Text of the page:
Up 14-0 to a half-committed team, the Browns then started to do what they do so well: Find ways to lose anyway. RGIII was driving the Browns toward another touchdown, one that surely would have put the game away, and he moved the team to the Pittsburgh 17. He then threw one of those dreadful “Oh, yeah, I forgot that they have linebackers” passes that was intercepted by Ryan Shazier.

Seriously, what the heck happened?

But even that interception would not have been too damaging. The Browns defense held – Pittsburgh quarterback Landry Jones looked utterly overwhelmed — and Cleveland got the ball back close to midfield with about two minutes left in the half. The Browns had numerous options here. They could try to score – a 17-0 or 21-0 halftime lead would surely have been enough against this anemic version of the Steelers offense. They could have run out the clock – a 14-0 lead ain’t bad either.

Or their rookie center Anthony Fabiano (from Harvard!), making his first NFL start, could snap the ball over the head of RGIII, who did not seem especially ready for any kind of snap, and the Steelers could recover. So, yeah, that’s what happened, and the Steelers scored to make it 14-7 at halftime.

Then came the second half and the Steelers seemed no more motivated to win than they did before. But two things happened in the second half, two Browns things:

  1. With the Browns still leading 14-7, Landry Jones threw a pass that was picked off by Cleveland rookie Briean Boddy-Calhoun. I always think of “Catcher in the Rye” when I hear his name – if a Boddy catch a Boddy and all that. Boddy-Calhoun made a sweet return all the way back and appeared to score a touchdown, one that would undoubtedly have ended the Steelers’ meager interest in the game.

Only … no. The replay showed that Boddy-Calhoun actually fumbled the ball as he was going in. He fumbled it into the end zone, it was recovered by Pittsburgh, and that became a touchback.

The Steelers at that point thought, “OK, look, we’ve tried to give this game to them a half dozen times. Enough already.” Steelers backup running back Deangelo Williams began smashing through the Browns defenders, and Pittsburgh drove 80 yards to tie the game.

  1. After an exchange of touchdowns – Isiah Crowell had made a spectacular 67 yard run to set up Cleveland’s game-tying touchdown — the Browns moved the ball to the Pittsburgh 5. It was first and goal in the last minute. All they had to do was kneel on the ball, kick the game-winning field goal, and end everybody’s misery. Instead, Crowell – the hero of the game up to that point – took the ball and fumbled it and, well, yeah. All that was left was overtime and pain.

The Browns actually scored first in overtime and still lost the game, which is a fitting way for the season and the story to end. It was pointed out that by losing the Browns actually won because now they have the first pick in next year’s draft. Having watched this team draft the last few years, I’ll hold off on getting too excited about that.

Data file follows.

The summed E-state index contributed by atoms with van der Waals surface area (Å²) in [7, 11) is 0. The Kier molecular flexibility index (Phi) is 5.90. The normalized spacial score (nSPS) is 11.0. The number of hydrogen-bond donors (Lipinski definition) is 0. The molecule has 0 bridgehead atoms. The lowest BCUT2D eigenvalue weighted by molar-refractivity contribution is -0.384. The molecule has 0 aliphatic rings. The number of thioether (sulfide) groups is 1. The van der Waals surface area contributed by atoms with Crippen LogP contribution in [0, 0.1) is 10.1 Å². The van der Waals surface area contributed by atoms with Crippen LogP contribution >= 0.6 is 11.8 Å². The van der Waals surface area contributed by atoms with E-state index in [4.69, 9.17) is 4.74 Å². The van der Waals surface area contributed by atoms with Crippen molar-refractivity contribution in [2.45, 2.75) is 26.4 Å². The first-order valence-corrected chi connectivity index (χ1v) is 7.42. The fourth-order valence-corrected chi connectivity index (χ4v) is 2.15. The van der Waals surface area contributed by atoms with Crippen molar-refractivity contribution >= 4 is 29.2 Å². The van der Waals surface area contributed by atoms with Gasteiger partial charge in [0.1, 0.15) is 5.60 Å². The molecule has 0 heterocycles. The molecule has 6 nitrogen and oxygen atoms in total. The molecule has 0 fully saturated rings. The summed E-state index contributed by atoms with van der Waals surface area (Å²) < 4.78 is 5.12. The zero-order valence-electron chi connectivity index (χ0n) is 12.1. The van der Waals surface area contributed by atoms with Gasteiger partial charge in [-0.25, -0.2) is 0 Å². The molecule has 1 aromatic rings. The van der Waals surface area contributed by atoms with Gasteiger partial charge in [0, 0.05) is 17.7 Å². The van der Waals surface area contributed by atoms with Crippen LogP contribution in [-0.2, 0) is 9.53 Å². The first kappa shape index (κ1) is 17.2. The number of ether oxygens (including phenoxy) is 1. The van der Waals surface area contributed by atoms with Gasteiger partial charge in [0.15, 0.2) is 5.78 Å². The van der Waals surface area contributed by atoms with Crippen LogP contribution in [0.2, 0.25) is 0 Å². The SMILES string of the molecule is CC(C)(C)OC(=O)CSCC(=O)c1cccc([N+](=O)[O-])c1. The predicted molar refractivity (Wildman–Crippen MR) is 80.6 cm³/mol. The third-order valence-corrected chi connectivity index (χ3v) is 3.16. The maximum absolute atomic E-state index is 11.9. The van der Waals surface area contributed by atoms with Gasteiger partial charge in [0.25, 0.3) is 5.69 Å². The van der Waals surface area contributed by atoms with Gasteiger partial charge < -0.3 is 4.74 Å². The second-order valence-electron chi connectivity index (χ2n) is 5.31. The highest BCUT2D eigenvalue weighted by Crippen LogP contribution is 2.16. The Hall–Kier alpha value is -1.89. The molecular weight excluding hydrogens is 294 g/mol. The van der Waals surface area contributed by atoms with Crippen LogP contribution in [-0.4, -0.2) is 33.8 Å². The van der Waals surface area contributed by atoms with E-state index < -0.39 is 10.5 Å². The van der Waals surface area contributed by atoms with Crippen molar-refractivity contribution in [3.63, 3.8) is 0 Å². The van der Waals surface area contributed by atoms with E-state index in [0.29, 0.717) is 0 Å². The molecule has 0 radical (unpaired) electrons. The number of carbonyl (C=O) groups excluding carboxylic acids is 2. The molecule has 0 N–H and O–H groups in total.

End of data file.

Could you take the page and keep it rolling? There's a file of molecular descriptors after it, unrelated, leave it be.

All the while, watching the Browns do what they do better than anybody, I kept thinking about Joe Thomas. I don’t know the ins and outs of offensive line play, of course, but it sure looked to me like he had another spectacular game. I would watch him match up one-on-on with the defensive lineman and he was just a wall. He would use various maneuvers to make the defender loop too far around the quarterback or come up just a little bit short. He would do these little hand fakes that seemed to mesmerize his opponent. He was like a bullfighter. If the Browns were smart they would figure out how to broadcast a game with the camera always focused on Joe Thomas. He’s really a genius in his own way.

It’s an obvious thing to say that Thomas deserves better than this Cleveland team … but that’s not what I think about. Instead, I think about this: How many people in America do high quality work in tedious and unsatisfying conditions. I have thought a lot about watching an auto mechanic work in a tiny garage in Georgia, a construction guy sandblast paint off a brick house in Missouri, a truck driver park an 18-wheeler in Chicago, a chef who tried to make special food in a three-table restaurant in Kansas, a landscaper shop for the perfect plants for a job in North Carolina. I used to watch my Dad work on a busted-up knitting machine in a factory where the heat was unbearable, and he would find a way, no matter what was wrong, to get that thing going again.